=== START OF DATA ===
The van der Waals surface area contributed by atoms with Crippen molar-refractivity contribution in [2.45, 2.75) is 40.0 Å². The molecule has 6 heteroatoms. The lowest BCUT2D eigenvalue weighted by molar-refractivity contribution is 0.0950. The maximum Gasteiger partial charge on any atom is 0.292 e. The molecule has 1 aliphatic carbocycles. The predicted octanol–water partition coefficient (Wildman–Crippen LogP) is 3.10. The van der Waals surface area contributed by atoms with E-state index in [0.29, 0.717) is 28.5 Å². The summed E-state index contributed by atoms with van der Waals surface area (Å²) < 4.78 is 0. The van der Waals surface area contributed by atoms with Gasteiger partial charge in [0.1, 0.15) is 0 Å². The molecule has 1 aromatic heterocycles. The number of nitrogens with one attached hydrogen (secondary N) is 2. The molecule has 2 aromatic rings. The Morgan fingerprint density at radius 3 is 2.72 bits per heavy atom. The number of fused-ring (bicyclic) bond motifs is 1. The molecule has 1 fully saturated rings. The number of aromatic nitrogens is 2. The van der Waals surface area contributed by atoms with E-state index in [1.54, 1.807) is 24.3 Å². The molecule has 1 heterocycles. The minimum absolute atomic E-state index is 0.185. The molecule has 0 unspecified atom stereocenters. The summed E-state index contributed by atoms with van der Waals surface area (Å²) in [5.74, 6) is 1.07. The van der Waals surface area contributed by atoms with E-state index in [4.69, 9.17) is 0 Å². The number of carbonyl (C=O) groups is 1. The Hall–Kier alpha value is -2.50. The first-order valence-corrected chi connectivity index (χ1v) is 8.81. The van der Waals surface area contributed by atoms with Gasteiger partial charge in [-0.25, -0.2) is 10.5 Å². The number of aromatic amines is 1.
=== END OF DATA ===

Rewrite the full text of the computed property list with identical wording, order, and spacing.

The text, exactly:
The van der Waals surface area contributed by atoms with Crippen molar-refractivity contribution in [2.45, 2.75) is 40.0 Å². The molecule has 6 heteroatoms. The lowest BCUT2D eigenvalue weighted by molar-refractivity contribution is 0.0950. The maximum Gasteiger partial charge on any atom is 0.292 e. The molecule has 1 aliphatic carbocycles. The predicted octanol–water partition coefficient (Wildman–Crippen LogP) is 3.10. The van der Waals surface area contributed by atoms with E-state index in [0.29, 0.717) is 28.5 Å². The summed E-state index contributed by atoms with van der Waals surface area (Å²) < 4.78 is 0. The van der Waals surface area contributed by atoms with Gasteiger partial charge in [0.1, 0.15) is 0 Å². The molecule has 1 aromatic heterocycles. The number of nitrogens with one attached hydrogen (secondary N) is 2. The molecule has 2 aromatic rings. The Morgan fingerprint density at radius 3 is 2.72 bits per heavy atom. The number of fused-ring (bicyclic) bond motifs is 1. The molecule has 1 fully saturated rings. The number of aromatic nitrogens is 2. The van der Waals surface area contributed by atoms with E-state index in [1.54, 1.807) is 24.3 Å². The molecule has 1 heterocycles. The minimum absolute atomic E-state index is 0.185. The molecule has 0 unspecified atom stereocenters. The summed E-state index contributed by atoms with van der Waals surface area (Å²) in [5.74, 6) is 1.07. The van der Waals surface area contributed by atoms with E-state index in [4.69, 9.17) is 0 Å². The number of carbonyl (C=O) groups is 1. The Hall–Kier alpha value is -2.50. The first-order valence-corrected chi connectivity index (χ1v) is 8.81. The van der Waals surface area contributed by atoms with Gasteiger partial charge in [-0.25, -0.2) is 10.5 Å². The number of aromatic amines is 1.